When STAT first compared projected U.S. deaths from Covid-19, in early April, there seemed to be a glimmer of good news: A prominent model had just lowered its estimate for total deaths through Aug. 4 from about 100,000 to 60,000, reflecting the apparent success of three weeks of social distancing across much of the country.
On Wednesday, April 29, the country blew past 60,000, more than three months before the Institute for Health Metrics and Evaluation projected. (The 60,000 almost certainly undercounts Covid-19 deaths, by about 9,000.) IHME, whose model has been criticized by many epidemiologists, now says the most likely death toll on Aug. 4 will be 72,433, though it could be as low as about 60,000 (obviously impossible) and as high as 115,000.
As some models stumble, and many no longer even try to project more than a few weeks, the Centers for Disease Control and Prevention has added models to those it highlights on its website. One stands out for the fact that it is not associated with a big-name institution. Produced by independent data scientist Youyang Gu, it has been tracking actual U.S. cases and deaths better than many.
Gu’s model projects that U.S. Covid-19 deaths by early August could be as low as 88,217 and as high as 293,381, with a most likely toll of 150,760.
As with all the numbers swirling around the pandemic — more than 3.2 million cases and 230,000 deaths worldwide — these are challenging to grasp. Gu’s lower number is roughly the capacity of the Florida Gators’ stadium in Gainesville; imagine a homecoming game crowd all dying. It is the number of passengers in 360 full long-haul 767s. It is nearly double the number of U.S. combat deaths in the Vietnam War. And 293,381, of course, is nearly triple any of the above.
With U.S. deaths from Covid-19 passing 61,000 this week, the question is as difficult as ever: Are these large numbers or small numbers?
At the beginning of the pandemic’s spread in the U.S., President Trump dismissed early projections of thousands, even tens of thousands, of U.S. deaths as no worse than the lives lost in an average influenza year. So far this season, flu deaths total 24,000 to 62,000 (data from the Centers for Disease Control and Prevention are estimates with wide uncertainties). Whether you think a tally as much as 12 times higher is a tragedy or merely unfortunate is a personal call.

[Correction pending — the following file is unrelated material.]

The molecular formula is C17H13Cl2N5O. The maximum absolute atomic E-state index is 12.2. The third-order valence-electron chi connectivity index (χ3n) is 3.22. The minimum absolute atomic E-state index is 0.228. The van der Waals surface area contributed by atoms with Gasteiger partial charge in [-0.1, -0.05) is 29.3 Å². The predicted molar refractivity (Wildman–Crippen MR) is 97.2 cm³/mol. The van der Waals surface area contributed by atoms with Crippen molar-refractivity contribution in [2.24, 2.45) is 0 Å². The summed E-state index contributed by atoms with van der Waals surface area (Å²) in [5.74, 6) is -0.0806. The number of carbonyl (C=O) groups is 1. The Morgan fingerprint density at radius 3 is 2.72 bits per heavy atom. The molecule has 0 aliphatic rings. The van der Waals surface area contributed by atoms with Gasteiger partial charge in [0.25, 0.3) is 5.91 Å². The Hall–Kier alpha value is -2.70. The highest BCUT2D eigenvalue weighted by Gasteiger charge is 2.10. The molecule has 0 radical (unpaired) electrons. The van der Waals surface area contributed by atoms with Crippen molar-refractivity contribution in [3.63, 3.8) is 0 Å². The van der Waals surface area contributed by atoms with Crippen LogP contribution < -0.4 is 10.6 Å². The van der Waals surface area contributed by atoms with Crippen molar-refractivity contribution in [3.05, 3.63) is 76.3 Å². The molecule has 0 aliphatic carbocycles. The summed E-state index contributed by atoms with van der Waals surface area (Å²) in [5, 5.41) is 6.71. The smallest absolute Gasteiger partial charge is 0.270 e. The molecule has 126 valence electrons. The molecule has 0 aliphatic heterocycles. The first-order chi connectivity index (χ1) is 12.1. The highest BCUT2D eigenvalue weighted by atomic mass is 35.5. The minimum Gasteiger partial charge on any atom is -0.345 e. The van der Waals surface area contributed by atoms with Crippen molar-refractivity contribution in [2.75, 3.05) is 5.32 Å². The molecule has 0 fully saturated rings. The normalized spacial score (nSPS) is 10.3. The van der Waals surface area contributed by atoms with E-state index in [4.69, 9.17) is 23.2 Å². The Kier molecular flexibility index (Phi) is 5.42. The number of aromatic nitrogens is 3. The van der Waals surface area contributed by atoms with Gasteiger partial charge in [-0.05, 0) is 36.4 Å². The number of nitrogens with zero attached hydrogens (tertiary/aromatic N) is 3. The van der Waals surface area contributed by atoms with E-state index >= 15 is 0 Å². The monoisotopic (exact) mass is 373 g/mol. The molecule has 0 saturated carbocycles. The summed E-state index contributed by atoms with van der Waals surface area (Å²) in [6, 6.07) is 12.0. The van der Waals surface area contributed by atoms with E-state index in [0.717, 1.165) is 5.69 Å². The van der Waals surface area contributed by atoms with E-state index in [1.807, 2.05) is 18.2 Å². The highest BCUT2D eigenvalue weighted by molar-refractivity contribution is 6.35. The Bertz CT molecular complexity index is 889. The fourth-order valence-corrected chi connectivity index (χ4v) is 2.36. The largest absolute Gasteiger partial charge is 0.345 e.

For comparison, about 8,000 Americans die every day from, almost overwhelmingly, diseases and other natural causes. Those, of course, haven’t stopped; Covid-19 deaths are in addition to those (with a caveat noted below).
To make these numbers easier to understand, we show how 88,000 to 293,000 compares to some leading causes of death and to previous pandemics.
After our last story, many readers complained that our numbers of annual deaths from other causes were wrong, so one note about the methodology we used then and now: The models project that Covid-19 cases and deaths will decline in the next few weeks, as they have already done in Seattle, San Francisco, and other places. If stay-at-home orders and other countermeasures keep working, there should be few deaths after July. We therefore treated the total projected deaths as occurring over five months, from March to the end of July, and therefore calculated five months worth of cancer, heart disease, and other deaths.
Because Covid-19 deaths are “truncated into weeks,” as Anthony Fauci, a member of the White House Covid-19 task force and director of the National Institute of Allergy and Infectious Diseases, has said, they both capture our attention and overwhelm hospitals.
Covid-19 is particularly severe in — and more likely to kill — the elderly and people with existing illnesses, including heart disease. Some people taken by Covid-19 would likely have died from these diseases even in the five-month time frame. We do not try to calculate how many of the Covid-19 deaths “substitute” for other deaths; that is an important calculation that researchers will be eager to do once the crisis passes.
You may believe a different methodology paints a truer picture of how Covid-19 deaths compare to others. As we said, how to think about deaths is deeply personal.